February 18, 2015

It Runs in the Family: It's All in the Code

Macky is back with another review - and this time, he's helped me out by reading an unsolicited review book that came in the mail. I gave it to him because it sounded right up his alley, and it appears that it was indeed the case. See more of what he thought below!

The Cipher book cover
The Cipher by John C. Ford
Publisher: Viking Juvenile
Publication Date: February 24, 2015
Source/Format: Publisher (Thanks!) || ARC
[This book was received from the publisher. This in no way affects my review.]

Robert “Smiles” Smylie is not a genius. He feels like he’s surrounded by them, though, from his software mogul dad to his brainy girlfriend to his oddball neighbor Ben, a math prodigy. When Ben cracks an ancient, real-life riddle central to modern data encryption systems, he suddenly holds the power to unlock every electronic secret in the world—and Smiles finally has a chance to prove his own worth.

Smiles hatches a plan to protect Ben from the government agents who will stop at nothing to get their hands on his discovery. But as he races from a Connecticut casino to the streets of Boston, enlisting the help of an alluring girl, Smiles comes to realize the most explosive secrets don’t lie between the covers of Ben’s notebook—they’re buried in his own past.

So, here I am, starting this review for an ARC my lovely wife got in the mail. Upon a quick Google search, I find out that:

A: It's going to be released to the public in 2015 (February 24, for you John C. Ford fans), and
B: one of the first gleaming one-line reviews for The Cipher on Amazon is from David Baldacci.

I'm a closet David Baldacci fan, mostly because I'm a closet fan of the genre he writes in. I'm so far into the closet, I don't even really know what it's called. Thrillers? Suspense? The Approachable Assassins genre? (Yes, that's a genre... Like now, in my head.)

And what did Mr. Baldacci have to say about The Cipher? "Ford's The Cipher is a thrill-a-minute ride. A very cool read." I'll have to take his side on this. No, this is not in the "approachable assassins" genre, but it's suspense galore.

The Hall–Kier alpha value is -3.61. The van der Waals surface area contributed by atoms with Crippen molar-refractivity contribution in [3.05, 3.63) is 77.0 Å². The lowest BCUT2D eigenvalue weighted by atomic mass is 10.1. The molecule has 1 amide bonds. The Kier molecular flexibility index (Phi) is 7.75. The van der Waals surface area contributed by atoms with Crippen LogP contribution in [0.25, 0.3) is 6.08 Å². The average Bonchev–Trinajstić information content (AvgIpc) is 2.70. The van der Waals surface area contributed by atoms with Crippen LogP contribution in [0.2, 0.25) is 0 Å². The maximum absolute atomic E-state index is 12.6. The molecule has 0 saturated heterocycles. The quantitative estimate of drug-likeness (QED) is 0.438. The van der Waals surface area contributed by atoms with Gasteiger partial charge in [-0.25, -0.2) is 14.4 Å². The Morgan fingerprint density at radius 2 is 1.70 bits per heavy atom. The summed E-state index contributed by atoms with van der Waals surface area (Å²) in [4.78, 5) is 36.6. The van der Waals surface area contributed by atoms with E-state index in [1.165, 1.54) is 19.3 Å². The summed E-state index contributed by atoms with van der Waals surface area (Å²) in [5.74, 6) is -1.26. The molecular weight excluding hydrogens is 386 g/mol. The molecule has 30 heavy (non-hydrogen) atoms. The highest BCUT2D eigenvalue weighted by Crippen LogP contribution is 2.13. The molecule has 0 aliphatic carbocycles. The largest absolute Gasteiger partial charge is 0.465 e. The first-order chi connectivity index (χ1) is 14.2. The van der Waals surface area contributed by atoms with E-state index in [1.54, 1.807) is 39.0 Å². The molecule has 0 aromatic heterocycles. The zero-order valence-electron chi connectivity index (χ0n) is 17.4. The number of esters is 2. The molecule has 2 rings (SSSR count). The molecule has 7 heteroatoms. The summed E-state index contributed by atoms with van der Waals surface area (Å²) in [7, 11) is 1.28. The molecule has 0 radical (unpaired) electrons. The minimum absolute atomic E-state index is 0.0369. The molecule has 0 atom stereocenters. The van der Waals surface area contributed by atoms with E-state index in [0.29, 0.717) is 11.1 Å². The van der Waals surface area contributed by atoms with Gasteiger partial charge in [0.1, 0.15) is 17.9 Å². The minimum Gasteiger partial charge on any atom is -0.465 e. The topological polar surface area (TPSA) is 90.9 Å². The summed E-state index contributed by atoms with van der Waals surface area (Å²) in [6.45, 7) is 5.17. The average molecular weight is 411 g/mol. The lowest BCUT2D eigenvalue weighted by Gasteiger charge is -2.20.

Plot goes along the lines of: Robert “Smiles” Smylie Jr., son of billionaire tech genius Robert Smyles, gets enmeshed in the chain reaction brought about by the secrets that built up his father’s fortune. 

The book is told mostly from Smiles’ point of view. The whole time I was reading, I was just as in the dark as he is. The way the writing keeps the narrative view tunneled as tightly as the main character sees it make has kept me incessantly wondering about the end game. 

I’m usually drawn to character. I don’t stick around for the rest of a book if there isn’t anything compelling me to stay. And though Smiles will not make it to my top 20 list of favorite book characters I wish I could meet, his story is compelling enough for me to break my usual genre comfort zone.

Some stories are just so good you need to know what happens next. And it takes more than just formula writing and text book pacing to really tell a good story. It’s gotta have heart. A quality that will resonate with people (as the great Stephen King mentions in his book On Writing). 

I mean to say, The Cipher isn’t my usual cup of tea, but I drained this cup dry reading it. So if you like a good suspense yarn that’s threaded through the trappings of a techno-surreal urban coming of age piece? This is a good book to have on the shelf. It was indeed a cool read, as Mr. Baldacci put it. 


  1. I love the phrase "techno-surreal urban coming of age story." I do like futuristic urban movies and also coming of age stories so maybe this is one I should try.
    PS Approachable Assassin? I need more recommendations of those books...

  2. Valeria@A Touch of Book MadnesFebruary 18, 2015 at 10:17 AM

    I love this feature! It's so fun to see reviews from a different perspective. I love how Macky reviews books because he has such a unique reviewing style. You're funny! And I almost think I'll give this book a try. I just wish I could get my boyfriend to read.

  3. Sometimes is good to read outside of your comfort zone. Great review!


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